Written with astonishing clarity and an unsentimental intelligence, Out of Africa portrays a way of life that has disappeared for ever.
In 1914 Karen Blixen arrived in Kenya with her husband to run a coffee-farm. Instantly drawn to the land, she spent her happiest years there until the plantation failed. Karen Blixen was forced to return to Denmark in 1931 and it was there that she wrote this classic account of her experiences. A poignant farewell to her beloved farm, Out of Africa describes her strong friendships with the people of the area, her affection for the landscape and animals, and great love for the adventurer Denys Finch-Hatton.
Karen Blixen, who was born in Rungsted, Denmark in 1885, also wrote under the pseudonym of Isak Dinesen. After studying art at Copenhagen, Paris and Rome, she married her cousin, Baron Bror Blixen-Finecke, in 1914. Together they went to Kenya to manage a coffee plantation. After their divorce in 1921, she continued to run the plantation until a collapse in the coffee market forced her back to Denmark in 1931.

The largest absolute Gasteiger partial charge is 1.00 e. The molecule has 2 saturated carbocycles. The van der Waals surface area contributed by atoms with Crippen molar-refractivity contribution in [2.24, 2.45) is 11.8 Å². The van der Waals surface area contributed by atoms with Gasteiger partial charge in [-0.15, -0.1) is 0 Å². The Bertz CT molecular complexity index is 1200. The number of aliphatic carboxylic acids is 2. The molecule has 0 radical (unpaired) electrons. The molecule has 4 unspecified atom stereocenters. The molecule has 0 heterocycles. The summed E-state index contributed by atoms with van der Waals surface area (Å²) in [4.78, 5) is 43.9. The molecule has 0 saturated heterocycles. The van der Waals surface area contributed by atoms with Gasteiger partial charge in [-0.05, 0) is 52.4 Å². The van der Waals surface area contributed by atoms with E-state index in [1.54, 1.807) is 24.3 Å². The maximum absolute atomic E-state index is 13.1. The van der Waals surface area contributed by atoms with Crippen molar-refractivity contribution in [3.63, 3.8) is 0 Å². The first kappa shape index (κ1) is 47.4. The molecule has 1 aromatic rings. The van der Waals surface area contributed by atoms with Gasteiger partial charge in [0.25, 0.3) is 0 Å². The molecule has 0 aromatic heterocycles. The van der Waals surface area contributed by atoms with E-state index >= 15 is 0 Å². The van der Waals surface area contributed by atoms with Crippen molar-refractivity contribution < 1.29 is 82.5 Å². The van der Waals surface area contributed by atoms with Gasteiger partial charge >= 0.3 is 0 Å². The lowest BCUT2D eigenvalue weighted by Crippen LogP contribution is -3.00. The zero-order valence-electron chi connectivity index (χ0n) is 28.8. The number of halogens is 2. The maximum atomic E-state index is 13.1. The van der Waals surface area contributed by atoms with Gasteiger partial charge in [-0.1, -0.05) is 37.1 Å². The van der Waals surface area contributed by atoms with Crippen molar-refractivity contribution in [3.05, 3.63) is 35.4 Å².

Although she had written occasional contributions to Danish periodicals since 1905 (under the nom de plume of Osceola), her real début took place in 1934 with the publication of Seven Gothic Tales, written in English under her pen-name. Out of Africa (1937) is an autobiographical account of the years she spent in Kenya. Most of her subsequent books were published in English and Danish simultaneously, including Winter's Tales (1942) and The Angelic Avengers (1946), under the name of Pierre Andrézol. Among her other collections of stories are Last Tales (1957), Anecdotes of Destiny (1958), Shadows on the Grass (1960) and Ehrengard (1963). All of these books are published by Penguin.
Baroness Blixen died in Rungsted in 1962.